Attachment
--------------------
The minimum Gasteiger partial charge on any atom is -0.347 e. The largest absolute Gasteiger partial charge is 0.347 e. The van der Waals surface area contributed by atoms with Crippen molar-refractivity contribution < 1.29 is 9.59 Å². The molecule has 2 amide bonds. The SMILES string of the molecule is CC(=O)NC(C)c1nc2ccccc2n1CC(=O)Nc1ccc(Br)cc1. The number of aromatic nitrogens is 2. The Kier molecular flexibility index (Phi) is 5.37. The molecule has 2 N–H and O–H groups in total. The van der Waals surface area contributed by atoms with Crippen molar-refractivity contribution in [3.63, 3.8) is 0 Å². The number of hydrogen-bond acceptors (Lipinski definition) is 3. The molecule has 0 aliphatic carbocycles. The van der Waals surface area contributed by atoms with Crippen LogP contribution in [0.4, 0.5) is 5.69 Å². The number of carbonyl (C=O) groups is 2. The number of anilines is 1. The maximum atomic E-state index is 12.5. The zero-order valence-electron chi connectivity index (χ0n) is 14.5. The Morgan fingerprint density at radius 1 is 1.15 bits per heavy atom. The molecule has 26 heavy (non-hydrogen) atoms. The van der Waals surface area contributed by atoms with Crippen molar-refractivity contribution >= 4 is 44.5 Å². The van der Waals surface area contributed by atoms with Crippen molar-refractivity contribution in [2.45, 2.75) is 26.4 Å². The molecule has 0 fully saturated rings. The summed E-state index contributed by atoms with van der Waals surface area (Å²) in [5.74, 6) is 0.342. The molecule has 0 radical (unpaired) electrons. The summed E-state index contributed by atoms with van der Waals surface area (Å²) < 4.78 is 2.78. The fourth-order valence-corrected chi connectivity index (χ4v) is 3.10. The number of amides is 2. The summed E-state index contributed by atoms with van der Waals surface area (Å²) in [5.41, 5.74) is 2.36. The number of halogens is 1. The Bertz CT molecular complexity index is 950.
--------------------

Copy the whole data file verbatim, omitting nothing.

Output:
The minimum Gasteiger partial charge on any atom is -0.347 e. The largest absolute Gasteiger partial charge is 0.347 e. The van der Waals surface area contributed by atoms with Crippen molar-refractivity contribution < 1.29 is 9.59 Å². The molecule has 2 amide bonds. The SMILES string of the molecule is CC(=O)NC(C)c1nc2ccccc2n1CC(=O)Nc1ccc(Br)cc1. The number of aromatic nitrogens is 2. The Kier molecular flexibility index (Phi) is 5.37. The molecule has 2 N–H and O–H groups in total. The van der Waals surface area contributed by atoms with Crippen molar-refractivity contribution in [3.63, 3.8) is 0 Å². The number of hydrogen-bond acceptors (Lipinski definition) is 3. The molecule has 0 aliphatic carbocycles. The van der Waals surface area contributed by atoms with Crippen LogP contribution in [0.4, 0.5) is 5.69 Å². The number of carbonyl (C=O) groups is 2. The number of anilines is 1. The maximum atomic E-state index is 12.5. The zero-order valence-electron chi connectivity index (χ0n) is 14.5. The Morgan fingerprint density at radius 1 is 1.15 bits per heavy atom. The molecule has 26 heavy (non-hydrogen) atoms. The van der Waals surface area contributed by atoms with Crippen molar-refractivity contribution >= 4 is 44.5 Å². The van der Waals surface area contributed by atoms with Crippen molar-refractivity contribution in [2.45, 2.75) is 26.4 Å². The molecule has 0 fully saturated rings. The summed E-state index contributed by atoms with van der Waals surface area (Å²) in [5.74, 6) is 0.342. The molecule has 0 radical (unpaired) electrons. The summed E-state index contributed by atoms with van der Waals surface area (Å²) < 4.78 is 2.78. The fourth-order valence-corrected chi connectivity index (χ4v) is 3.10. The number of amides is 2. The summed E-state index contributed by atoms with van der Waals surface area (Å²) in [5.41, 5.74) is 2.36. The number of halogens is 1. The Bertz CT molecular complexity index is 950.